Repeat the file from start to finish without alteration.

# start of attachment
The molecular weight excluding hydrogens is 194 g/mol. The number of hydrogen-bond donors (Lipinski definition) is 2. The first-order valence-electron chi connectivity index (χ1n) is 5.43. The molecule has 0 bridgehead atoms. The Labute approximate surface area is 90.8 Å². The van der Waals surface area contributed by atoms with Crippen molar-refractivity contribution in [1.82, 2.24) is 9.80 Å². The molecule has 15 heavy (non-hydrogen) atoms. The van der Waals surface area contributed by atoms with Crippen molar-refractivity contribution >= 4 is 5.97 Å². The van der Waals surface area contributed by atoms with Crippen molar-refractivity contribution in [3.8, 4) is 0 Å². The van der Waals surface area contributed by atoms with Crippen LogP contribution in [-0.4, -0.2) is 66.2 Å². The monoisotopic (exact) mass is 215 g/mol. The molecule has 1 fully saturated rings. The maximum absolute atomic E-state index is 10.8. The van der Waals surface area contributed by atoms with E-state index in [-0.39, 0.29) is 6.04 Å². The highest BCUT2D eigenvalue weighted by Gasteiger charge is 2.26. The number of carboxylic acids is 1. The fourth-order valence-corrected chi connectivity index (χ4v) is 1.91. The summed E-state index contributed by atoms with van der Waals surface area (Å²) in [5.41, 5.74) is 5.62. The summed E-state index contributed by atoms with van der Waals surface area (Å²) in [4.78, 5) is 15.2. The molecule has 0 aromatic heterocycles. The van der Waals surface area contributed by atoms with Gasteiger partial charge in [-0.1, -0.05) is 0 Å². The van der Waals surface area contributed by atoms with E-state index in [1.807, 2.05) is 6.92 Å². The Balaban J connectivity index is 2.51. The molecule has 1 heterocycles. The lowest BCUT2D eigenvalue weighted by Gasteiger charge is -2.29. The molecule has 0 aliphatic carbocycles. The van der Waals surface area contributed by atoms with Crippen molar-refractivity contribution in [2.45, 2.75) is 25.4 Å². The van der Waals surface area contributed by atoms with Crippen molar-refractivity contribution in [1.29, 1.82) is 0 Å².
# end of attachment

The molecular weight excluding hydrogens is 194 g/mol. The number of hydrogen-bond donors (Lipinski definition) is 2. The first-order valence-electron chi connectivity index (χ1n) is 5.43. The molecule has 0 bridgehead atoms. The Labute approximate surface area is 90.8 Å². The van der Waals surface area contributed by atoms with Crippen molar-refractivity contribution in [1.82, 2.24) is 9.80 Å². The molecule has 15 heavy (non-hydrogen) atoms. The van der Waals surface area contributed by atoms with Crippen molar-refractivity contribution >= 4 is 5.97 Å². The van der Waals surface area contributed by atoms with Crippen molar-refractivity contribution in [3.8, 4) is 0 Å². The van der Waals surface area contributed by atoms with Crippen LogP contribution in [-0.4, -0.2) is 66.2 Å². The monoisotopic (exact) mass is 215 g/mol. The molecule has 1 fully saturated rings. The maximum absolute atomic E-state index is 10.8. The van der Waals surface area contributed by atoms with E-state index in [-0.39, 0.29) is 6.04 Å². The highest BCUT2D eigenvalue weighted by Gasteiger charge is 2.26. The number of carboxylic acids is 1. The fourth-order valence-corrected chi connectivity index (χ4v) is 1.91. The summed E-state index contributed by atoms with van der Waals surface area (Å²) in [5.41, 5.74) is 5.62. The summed E-state index contributed by atoms with van der Waals surface area (Å²) in [4.78, 5) is 15.2. The molecule has 0 aromatic heterocycles. The van der Waals surface area contributed by atoms with Gasteiger partial charge in [-0.1, -0.05) is 0 Å². The van der Waals surface area contributed by atoms with E-state index in [1.807, 2.05) is 6.92 Å². The Balaban J connectivity index is 2.51. The molecule has 1 heterocycles. The lowest BCUT2D eigenvalue weighted by Gasteiger charge is -2.29. The molecule has 0 aliphatic carbocycles. The van der Waals surface area contributed by atoms with Crippen molar-refractivity contribution in [2.45, 2.75) is 25.4 Å². The van der Waals surface area contributed by atoms with Crippen molar-refractivity contribution in [1.29, 1.82) is 0 Å².